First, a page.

It is with great sadness that we recognize the passing of Dr. Beny Primm, a stalwart leader in our national response to HIV from the earliest days of the epidemic. Dr. Primm died on October 16, after a long battle with kidney disease. His legacy in both substance abuse treatment and HIV/AIDS is profound and will continue to have a positive impact on our responses to both of these issues for years to come.
A veteran and physician, in 1969 Dr. Primm helped to establish the Addiction Research Treatment Corporation (ARTC), now known as START Treatment & Recovery Centers, in New York City. ARTC was one of the country’s largest nonprofit, minority-serving, community-based agencies providing substance abuse treatment and other primary medical care and behavioral health services. Over a decade later, as the AIDS epidemic began to unfold, Dr. Primm was quick to see the connection between this new disease and substance abuse. His work at ARTC expanded to include HIV/AIDS services and he became a vocal and respected advocate for HIV prevention and treatment initiatives for people with substance use disorders.
We are fortunate that Dr. Primm readily shared his expertise on both substance use and HIV with numerous colleagues, including those in the federal government. He advised several administrations on drug policy issues beginning with the Nixon administration and served as the first Director of the Office of Treatment Improvement (OTI) at the Alcohol, Drug Abuse, and Mental Health Administration (ADAMHA), the precursor to today’s Center for Substance Abuse Treatment (CSAT) in the Substance Abuse and Mental Health Services Administration (SAMHSA). Dr. Primm also served on President Reagan’s Presidential Commission on the HIV Epidemic, which issued a 1988 report containing 500 recommendations outlining a comprehensive national response. Subsequently, he served on the CDC-HRSA Advisory Committee on HIV, Viral Hepatitis, and STD Prevention and Treatment as well as the Presidential Advisory Council on HIV/AIDS. He is widely credited, along with Congresswoman Maxine Waters, as the architect of the 1998 Congressional Minority AIDS Initiative, which has allocated millions of dollars across the nation to help community-based organizations, research institutions, healthcare organizations, and state and local health departments address HIV and AIDS within the minority populations they serve.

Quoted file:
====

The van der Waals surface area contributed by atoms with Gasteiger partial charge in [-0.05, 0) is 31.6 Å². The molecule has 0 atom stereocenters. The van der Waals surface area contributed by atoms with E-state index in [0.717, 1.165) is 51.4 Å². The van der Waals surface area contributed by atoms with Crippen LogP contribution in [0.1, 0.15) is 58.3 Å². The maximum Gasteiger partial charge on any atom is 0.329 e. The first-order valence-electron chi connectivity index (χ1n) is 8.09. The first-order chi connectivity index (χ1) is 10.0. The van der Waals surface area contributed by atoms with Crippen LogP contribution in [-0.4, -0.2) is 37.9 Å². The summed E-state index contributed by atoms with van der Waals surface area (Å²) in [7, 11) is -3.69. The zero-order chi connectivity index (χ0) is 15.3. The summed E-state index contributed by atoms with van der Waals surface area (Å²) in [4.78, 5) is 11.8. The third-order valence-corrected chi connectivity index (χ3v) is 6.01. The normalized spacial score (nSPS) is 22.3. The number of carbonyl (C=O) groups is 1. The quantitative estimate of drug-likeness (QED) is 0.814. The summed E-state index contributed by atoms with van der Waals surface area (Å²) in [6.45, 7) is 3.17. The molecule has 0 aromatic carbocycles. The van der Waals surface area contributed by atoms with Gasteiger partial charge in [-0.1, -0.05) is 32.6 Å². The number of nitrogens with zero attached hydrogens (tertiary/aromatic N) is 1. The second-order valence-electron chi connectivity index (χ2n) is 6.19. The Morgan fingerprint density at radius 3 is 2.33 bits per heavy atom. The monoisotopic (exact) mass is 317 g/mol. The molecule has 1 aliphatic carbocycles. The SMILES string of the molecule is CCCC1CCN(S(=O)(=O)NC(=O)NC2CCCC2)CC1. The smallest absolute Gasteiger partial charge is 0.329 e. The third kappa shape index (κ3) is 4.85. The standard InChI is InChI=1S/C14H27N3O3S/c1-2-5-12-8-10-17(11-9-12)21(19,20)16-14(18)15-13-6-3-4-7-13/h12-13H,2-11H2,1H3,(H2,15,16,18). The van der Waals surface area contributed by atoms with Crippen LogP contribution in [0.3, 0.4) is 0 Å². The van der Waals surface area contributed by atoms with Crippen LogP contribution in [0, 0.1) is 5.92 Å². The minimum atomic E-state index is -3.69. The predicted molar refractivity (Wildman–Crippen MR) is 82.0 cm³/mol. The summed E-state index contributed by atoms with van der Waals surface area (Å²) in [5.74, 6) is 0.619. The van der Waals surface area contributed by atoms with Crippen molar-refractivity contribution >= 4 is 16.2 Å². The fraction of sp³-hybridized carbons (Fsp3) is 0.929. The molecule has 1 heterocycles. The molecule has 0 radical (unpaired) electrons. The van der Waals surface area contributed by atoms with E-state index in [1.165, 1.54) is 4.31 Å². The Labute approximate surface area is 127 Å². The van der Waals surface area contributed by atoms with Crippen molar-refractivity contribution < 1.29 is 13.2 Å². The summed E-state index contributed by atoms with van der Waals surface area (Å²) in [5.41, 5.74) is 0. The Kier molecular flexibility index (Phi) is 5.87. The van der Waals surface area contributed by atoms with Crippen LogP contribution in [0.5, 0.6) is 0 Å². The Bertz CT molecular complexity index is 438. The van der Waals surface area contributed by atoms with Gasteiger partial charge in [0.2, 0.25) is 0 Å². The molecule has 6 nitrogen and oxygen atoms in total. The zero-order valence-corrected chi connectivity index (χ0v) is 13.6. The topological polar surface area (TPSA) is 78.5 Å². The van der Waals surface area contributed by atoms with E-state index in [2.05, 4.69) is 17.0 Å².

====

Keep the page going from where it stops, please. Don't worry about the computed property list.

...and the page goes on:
Among his many HIV community leadership roles, Dr. Primm notably served as Chair Emeritus of the National Minority AIDS Council as well as Vice Chair of the National Black Leadership Commission on AIDS for almost two decades. He also was an advisor and mentor to many in the HIV field, which has helped establish his lasting legacy.
With great appreciation for all of his contributions to improving the health and well being of our nation’s citizens, we offer our sincere condolences to Dr. Primm’s family and many friends and colleagues.